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The Carletonian

Tom Brady and the apolitical leader


Like many other New England teenagers, Tom Brady was my hero. In high school, I would obsess over his stats and highlights. I’d argue over Facebook about the various merits that made him more qualified than Aaron Rodgers for the title of G.O.A.T. A particularly angsty version of myself once told my mom that Tom Brady winning was the only consistent thing I had in my life.

The worst part about being a Tom Brady supporter is defending him. First it was Spygate, and even though I remember barely any of the details from when it developed in 2007, I adamantly denounced accusations of Brady’s involvement. Then it was Deflategate, where I was happy to explain to any sorry bystander that a football inflated to 11 pounds per square inch was only marginally different from one inflated to 12.5psi, and that every quarterback likes their footballs a certain way. The final boss of Brady scandals was a tough one to justify.

“Tom Brady is a Trump supporter.” I took a hard look at the evidence that suggested he supported Trump. I tried to move things around in my head to create a logical defense of my hero. But I quickly realized it didn’t matter; what mattered was that in the time that his fans were wondering whether he was a Trump supporter or not, he had the power to take a stand against the bigoted values the soon-to-be president stood for. He could have assured his teammates, league-mates, and fans that he supported the fight towards equality and for human rights. He did not.

What kind of a leader stays silent when their supporters need them most? When Colin Kaepernick led the movement across the NFL to kneel during the national anthem, where was Tom Brady? He wasn’t denouncing institutionalized racism in the NFL and America. As the national anthem protests progressed and the rhetoric evolved to essentially tell players that they should just “shut up and do their job,” it was clear to me that Tom Brady, the Patriots, and the NFL did not share my values. I chose to distance myself from the sport.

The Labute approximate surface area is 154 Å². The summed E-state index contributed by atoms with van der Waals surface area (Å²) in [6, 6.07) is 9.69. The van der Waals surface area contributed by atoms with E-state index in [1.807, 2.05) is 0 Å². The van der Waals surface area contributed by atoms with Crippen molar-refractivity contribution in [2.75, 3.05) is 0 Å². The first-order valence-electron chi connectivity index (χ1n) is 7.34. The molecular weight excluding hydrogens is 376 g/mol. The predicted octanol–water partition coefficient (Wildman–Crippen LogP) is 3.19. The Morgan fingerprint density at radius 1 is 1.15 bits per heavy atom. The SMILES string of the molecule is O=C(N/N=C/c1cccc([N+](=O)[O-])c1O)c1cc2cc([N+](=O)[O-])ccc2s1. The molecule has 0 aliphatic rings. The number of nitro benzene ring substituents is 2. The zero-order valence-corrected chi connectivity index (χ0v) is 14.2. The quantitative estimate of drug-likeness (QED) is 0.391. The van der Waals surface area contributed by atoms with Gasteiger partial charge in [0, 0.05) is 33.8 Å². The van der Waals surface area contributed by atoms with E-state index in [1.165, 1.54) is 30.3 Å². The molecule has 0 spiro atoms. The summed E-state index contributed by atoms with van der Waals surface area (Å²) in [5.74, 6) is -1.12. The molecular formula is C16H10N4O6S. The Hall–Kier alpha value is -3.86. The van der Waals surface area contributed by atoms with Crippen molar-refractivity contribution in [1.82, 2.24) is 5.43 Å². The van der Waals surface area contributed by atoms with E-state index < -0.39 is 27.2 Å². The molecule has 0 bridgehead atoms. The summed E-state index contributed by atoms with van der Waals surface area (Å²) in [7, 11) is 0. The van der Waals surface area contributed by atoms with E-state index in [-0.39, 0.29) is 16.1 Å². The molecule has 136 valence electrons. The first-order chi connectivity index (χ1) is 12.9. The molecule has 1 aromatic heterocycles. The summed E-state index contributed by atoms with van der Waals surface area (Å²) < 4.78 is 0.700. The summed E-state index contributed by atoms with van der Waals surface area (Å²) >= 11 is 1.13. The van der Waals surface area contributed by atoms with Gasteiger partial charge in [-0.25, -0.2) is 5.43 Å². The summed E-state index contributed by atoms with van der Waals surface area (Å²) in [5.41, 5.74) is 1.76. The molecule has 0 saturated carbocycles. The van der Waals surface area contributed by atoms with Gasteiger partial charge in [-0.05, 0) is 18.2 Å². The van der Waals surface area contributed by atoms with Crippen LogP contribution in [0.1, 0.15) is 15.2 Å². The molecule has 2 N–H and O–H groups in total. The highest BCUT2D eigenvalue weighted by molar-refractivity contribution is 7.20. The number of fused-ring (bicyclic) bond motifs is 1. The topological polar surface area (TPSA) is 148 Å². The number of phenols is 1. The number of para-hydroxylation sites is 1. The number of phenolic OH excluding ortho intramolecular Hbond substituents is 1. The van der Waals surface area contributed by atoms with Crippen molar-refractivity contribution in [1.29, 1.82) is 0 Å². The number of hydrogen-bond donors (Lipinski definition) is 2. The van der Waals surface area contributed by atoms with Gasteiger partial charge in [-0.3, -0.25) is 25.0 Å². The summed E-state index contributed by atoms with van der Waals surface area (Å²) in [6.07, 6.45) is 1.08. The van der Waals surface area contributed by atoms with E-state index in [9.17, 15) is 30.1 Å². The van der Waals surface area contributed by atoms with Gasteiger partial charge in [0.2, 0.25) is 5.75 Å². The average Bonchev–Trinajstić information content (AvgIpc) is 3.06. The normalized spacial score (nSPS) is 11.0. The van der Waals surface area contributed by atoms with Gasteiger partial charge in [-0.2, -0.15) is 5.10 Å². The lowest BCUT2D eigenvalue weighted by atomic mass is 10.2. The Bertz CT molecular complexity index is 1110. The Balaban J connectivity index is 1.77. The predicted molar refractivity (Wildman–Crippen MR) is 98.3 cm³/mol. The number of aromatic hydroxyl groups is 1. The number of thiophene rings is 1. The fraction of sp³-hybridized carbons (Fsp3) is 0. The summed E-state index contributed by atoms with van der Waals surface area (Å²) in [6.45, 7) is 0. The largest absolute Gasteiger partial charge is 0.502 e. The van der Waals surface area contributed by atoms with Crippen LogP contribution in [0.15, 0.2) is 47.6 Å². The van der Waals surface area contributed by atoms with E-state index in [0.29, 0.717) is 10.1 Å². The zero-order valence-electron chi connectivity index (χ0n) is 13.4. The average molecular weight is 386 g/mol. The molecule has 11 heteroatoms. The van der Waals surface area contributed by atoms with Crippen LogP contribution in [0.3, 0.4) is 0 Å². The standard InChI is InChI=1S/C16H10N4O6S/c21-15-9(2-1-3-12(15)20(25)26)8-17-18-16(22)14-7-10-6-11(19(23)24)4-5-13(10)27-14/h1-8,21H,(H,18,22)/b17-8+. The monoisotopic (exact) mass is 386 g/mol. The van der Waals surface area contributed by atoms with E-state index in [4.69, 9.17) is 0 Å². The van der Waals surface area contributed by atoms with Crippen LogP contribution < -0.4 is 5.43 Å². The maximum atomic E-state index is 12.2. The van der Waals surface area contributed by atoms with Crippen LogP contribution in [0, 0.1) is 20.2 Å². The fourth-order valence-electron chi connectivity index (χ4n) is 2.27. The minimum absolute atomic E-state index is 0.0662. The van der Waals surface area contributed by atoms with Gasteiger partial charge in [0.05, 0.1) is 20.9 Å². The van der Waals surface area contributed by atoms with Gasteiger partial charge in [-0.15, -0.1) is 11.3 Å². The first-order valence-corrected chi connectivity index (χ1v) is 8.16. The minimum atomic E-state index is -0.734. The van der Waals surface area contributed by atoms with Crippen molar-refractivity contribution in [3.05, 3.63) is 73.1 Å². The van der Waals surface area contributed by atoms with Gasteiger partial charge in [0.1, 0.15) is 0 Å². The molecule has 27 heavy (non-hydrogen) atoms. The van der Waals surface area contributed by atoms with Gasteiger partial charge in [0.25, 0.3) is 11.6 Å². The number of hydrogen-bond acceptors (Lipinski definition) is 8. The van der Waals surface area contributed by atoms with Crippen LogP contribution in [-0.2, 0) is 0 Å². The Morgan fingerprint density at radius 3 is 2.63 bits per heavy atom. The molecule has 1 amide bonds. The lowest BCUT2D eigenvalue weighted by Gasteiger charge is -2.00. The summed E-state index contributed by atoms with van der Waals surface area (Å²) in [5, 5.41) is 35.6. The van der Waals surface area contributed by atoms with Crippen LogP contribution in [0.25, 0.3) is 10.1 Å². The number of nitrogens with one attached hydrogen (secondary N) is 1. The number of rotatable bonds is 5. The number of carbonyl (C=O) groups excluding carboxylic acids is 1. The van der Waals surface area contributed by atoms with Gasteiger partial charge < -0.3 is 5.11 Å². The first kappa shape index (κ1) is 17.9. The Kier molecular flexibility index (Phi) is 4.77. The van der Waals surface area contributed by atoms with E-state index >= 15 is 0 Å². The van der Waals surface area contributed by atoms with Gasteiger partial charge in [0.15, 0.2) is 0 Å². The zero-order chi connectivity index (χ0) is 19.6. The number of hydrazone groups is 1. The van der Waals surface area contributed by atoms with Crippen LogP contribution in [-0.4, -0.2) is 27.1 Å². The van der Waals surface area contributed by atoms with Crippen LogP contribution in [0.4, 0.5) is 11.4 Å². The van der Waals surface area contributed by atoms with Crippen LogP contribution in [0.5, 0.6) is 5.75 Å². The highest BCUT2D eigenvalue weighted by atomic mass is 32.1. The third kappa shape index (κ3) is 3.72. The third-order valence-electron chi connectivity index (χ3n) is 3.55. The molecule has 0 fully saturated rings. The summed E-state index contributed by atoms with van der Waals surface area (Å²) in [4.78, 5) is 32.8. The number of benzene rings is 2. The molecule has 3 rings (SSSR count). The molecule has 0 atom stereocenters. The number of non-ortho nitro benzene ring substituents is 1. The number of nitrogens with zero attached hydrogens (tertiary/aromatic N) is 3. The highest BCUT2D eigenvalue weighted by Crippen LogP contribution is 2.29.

Fast forward to March 2020, when Tom Brady left New England as the COVID-19 cases accelerated. I don’t think athletes necessarily have a responsibility to their fanbase when considering whether to sign with a different team. That being said, it was all too ironic to me that this former hero of mine left my home in the middle of a pandemic to play golf in Tampa.

I write this as protests over the murder of George Floyd escalate, and clear leadership from the Minneapolis Police Department lacks. Why did it take so long for Floyd’s murderer to be taken into custody? Why has there been seemingly no effort from the city to heal the wounds this police state has created? Further, why are the police escalating the situation with drive-by macings, unprovoked projectiles, and unwarranted arrests of peaceful protestors and members of the press?

To extend these questions to the Carleton bubble, why did it require the insistence of hundreds of students for President Poskanzer to make a public statement addressing murder and police brutality? If the answer is that the leader of the school needs to answer not only to the students but to board members and donors as well, then perhaps he is not fit to be seen as a leader of the students at all.

I don’t mean to suggest that I think a leader must be a perfect model of human righteousness. I think a good leader can learn from mistakes by listening and making reparations. A leader does not hide behind an “apolitical” veil in an effort to please every party involved. In my eyes, a good leader takes a stand. Anyone else is hardly worth my support.

Back to the NFL. There are plenty of players that seem to be using their platform to speak out against the many injustices of the league. Michael and Martellus Bennett are particularly loud voices, along with Malcom Jenkins, and of course Colin Kaepernick to name a few. I admire the players who risk their spot on the starting lineup to stand up for what is right. The league, however, seems to insist on the suppression of these unique voices. If my time, money, and energy symbolizes support for the NFL and its spineless leadership, then count me out. The world has better leadership and organizations, predominantly on a local and community-based level, that I would much rather devote my energy towards.

The way you spend your time and resources has a very real impact on the world. Think carefully about who and what you support, and seek out the role models who will fight alongside you for what is right.

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